for temperature.
The flame resistance FR requires approximately 20
seconds to establish a stable value as shown above.
This is an indication of flame quality.
NOTE

The first time the burner tries to ignite the Pilot, it may take
several attempts to purge air out of the Pilot line.

Confirm Proper Functionality of the Flame Sensing Probe


1. With the Pilot on, close the Pilot gas valve to starve the Pilot of gas. The loss of flame will cause
the system to close the Main and Pilot Solenoid Valves, initiate a re-ignition cycle, and then
attempt a relight. Once the re-ignition cycle is confirmed, open the Pilot gas, and the Platinum
BMS will automatically relight the Pilot. The number of retries is incremented for each attempt.
A successful relight will be displayed with each relight. The relight number is reset to zero (0) if
the Platinum BMS is set to the OFF state or reset after a shutdown.
2. Once the Pilot is proven, open the Main gas valve slowly and confirm air gas mixture is proper
according to flame color. When using the Temperature Control option, allow the heater to come
up to temperature and confirm proper temperature cutout as preset into the unit.
NOTE

Platinum Control Technologies does not set burners, and strongly recommends that a qualified burner technician inspect and
tune the burner upon completion of the installation.

TECHNICAL TRAINING

140

TROUBLESHOOTING
Display Error Codes
SCREEN ERROR

PROBABLE CAUSE

REMEDY

ESD CNTR Failure A2

Indicates an open in the ESD


solenoid circuit.

Check solenoid wiring and the solenoid


itself.

ESD Coil Short A2

Indicates a short in the ESD


solenoid circuit.

Check solenoid wiring and the solenoid


itself.

ESD Control Failure

Indicates a failure to control the ESD


solenoid or that no ESD solenoid is
installed.

Check solenoid wiring. Should be wired to


lower 2 terminals on ESD solenoid connector
labeled scoil. If no ESD solenoid is
installed, disable the ESD Solenoid option in
the Factory Setup.

E.S.D. Valve Failure

Proof of closure position on E.S.D.


valve does not match BMS. I.e. BMS
says E.S.D. valve should be closed
but P.O.C. indicates open.

If on initial startup wiring to P.O.C. may be


reversed. (N/O V.S. N/C) Main valve may be
stuck. Main may be opening too slowly.

External ESD Signal

Indicates an open circuit on the Ext


Esd Terminals.

Make sure jumper is installed or external


device is closed (n/c).

Flame in Purge State

This indicates some resistance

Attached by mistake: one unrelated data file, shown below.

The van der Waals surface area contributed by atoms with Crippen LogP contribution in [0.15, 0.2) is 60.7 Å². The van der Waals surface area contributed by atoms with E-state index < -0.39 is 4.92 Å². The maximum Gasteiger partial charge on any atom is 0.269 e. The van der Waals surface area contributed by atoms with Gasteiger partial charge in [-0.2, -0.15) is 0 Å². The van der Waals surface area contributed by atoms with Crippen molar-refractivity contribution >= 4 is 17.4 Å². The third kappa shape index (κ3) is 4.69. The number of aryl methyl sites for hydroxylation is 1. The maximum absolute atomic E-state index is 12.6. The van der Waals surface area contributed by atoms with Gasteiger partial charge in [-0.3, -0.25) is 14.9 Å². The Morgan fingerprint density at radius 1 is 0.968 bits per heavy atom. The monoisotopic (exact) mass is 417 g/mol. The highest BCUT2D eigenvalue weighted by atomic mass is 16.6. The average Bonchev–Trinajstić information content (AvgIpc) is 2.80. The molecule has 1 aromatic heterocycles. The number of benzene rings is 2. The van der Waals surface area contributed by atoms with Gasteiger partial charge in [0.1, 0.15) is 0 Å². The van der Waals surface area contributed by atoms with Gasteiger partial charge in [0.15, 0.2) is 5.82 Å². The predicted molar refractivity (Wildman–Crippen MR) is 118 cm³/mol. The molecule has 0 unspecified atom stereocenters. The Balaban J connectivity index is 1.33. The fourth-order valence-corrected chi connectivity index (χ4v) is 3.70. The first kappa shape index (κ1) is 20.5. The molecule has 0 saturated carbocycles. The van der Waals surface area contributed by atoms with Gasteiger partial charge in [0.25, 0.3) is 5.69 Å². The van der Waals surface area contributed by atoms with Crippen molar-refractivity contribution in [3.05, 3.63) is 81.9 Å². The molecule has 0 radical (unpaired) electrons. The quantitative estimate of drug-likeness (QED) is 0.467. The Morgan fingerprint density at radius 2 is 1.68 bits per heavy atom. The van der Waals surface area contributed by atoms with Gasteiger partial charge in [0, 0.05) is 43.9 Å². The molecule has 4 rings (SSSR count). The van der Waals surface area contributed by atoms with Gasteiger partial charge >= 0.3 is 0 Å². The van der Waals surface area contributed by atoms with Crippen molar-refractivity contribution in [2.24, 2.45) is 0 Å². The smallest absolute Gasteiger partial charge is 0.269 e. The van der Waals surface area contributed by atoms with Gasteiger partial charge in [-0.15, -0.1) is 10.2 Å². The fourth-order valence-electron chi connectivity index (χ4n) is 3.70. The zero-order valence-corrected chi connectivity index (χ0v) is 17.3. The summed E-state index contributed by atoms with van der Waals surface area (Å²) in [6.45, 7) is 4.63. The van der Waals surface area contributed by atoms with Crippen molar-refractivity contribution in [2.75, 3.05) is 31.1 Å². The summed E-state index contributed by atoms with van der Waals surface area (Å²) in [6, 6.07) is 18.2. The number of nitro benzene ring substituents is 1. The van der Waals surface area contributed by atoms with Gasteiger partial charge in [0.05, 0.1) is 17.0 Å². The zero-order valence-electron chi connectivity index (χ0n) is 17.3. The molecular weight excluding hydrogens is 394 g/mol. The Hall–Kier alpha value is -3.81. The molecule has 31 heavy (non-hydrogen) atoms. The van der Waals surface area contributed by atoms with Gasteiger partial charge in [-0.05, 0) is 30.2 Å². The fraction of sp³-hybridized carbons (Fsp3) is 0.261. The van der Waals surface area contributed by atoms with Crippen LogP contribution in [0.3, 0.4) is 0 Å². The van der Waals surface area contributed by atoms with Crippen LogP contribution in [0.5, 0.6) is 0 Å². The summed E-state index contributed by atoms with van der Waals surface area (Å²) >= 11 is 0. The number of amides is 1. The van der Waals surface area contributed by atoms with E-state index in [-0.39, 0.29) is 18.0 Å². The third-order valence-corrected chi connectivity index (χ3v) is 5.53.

between the igniter rod and the
pilot tip or ground when the unit is
attempting to light.

This can indicate the presence of a flame


when igniting. Check for leaking or open
Solenoid Valves.
Check for short between igniter rod and
pilot tip or burner tube.
Check to see that pilot/igniter assembly is
not wet.
Check for cracked ceramic on igniter rod.

Flame Sensor Failure

Indicates very low resistance or a


short between the Igniter rod and
either the pilot tip or ground. This
message should only occur while
the unit is running.

High Burner Pressure

Indicates an open circuit on the Hi


Press contacts.

Check to make sure spark gap is sufficient


and that the rod is not touching the pilot tip
or the fire tube wall. A very lean or a very
rich mixture combined with a very small
burner tube can occasionally cause this
failure.
Check for proper system pressure, defective
switch or wiring.

Low Main Pressure

Indicates an open circuit on the Lo


Press contacts.

Check for proper system pressure, defective


switch or wiring.

Main CNTR Failure A2

Indicates an open in the Main


solenoid circuit.

Check solenoid wiring and the solenoid


itself.

TECHNICAL TRAINING

141

SCREEN ERROR

PROBABLE CAUSE

REMEDY

Main Coil Short A2

Indicates a short in the Main


solenoid circuit.

Check solenoid wiring and the solenoid


itself.

Main Control Failure VC


System Requires Manual
Reset

Indicates a failure to control the


main solenoid.

Main Valve Failure

Proof of closure position on main


valve does not match BMS. I.e. BMS
says main valve should be closed
but P.O.C. indicates open.

Check solenoid wiring. Should be wired to


lower 2 terminals on main solenoid
connector labeled scoil
Check for defective solenoid.
Open door and press manual reset button
on top right corner of microprocessor board.
If on initial startup wiring to P.O.C. may be
reversed. (N/O V.S. N/C) Main valve may be
stuck. Main may be opening too slowly.

Max Delta Temp - XX

The temperature change in a


specific time is greater than
allowed. This is used to identify a
failed RTD or thermocouple.

Check temperature sensor and wiring.

Max Retries Exceeded

The unit has tried to light on three


consecutive tries without proving
the pilot.

Check supply gas.


Check for plugged pilot orifice.
Check for correct spark.

Overtemp Aux A
(only on BTEX units)

The temperature indicated has


exceeded the programmed Aux A
alarm temperature.

Look for temperature control valve stuck


open or open thermocouple.

Overtemp Aux B
(only on BTEX units)

The temperature indicated has


exceeded the programmed Aux B
alarm temperature.

Look for temperature control valve stuck


open or open thermocouple.

Overtemp Main

The temperature indicated has


exceeded the programmed main
alarm temperature.

Look for temperature control valve stuck


open or open thermocouple.

Pilot CNTR Failure A2

Indicates an open in the Pilot


solenoid circuit.

Check solenoid wiring and the solenoid


itself.

Pilot Coil Short A2

Indicates a short in the Pilot


solenoid circuit.

Check solenoid wiring and the solenoid


itself.

Remote System Off

Indicates the unit has been


remotely shutdown.

Check for external shutdown either by


modbus or hardwire control.

Reset xx- -xx- System


Requires Manual Reset

Internal microprocessor code.


(MAKE NOTE OF ERROR CODE)

Make note of error code on display, open


door and press manual reset button on top
right corner of microprocessor board. If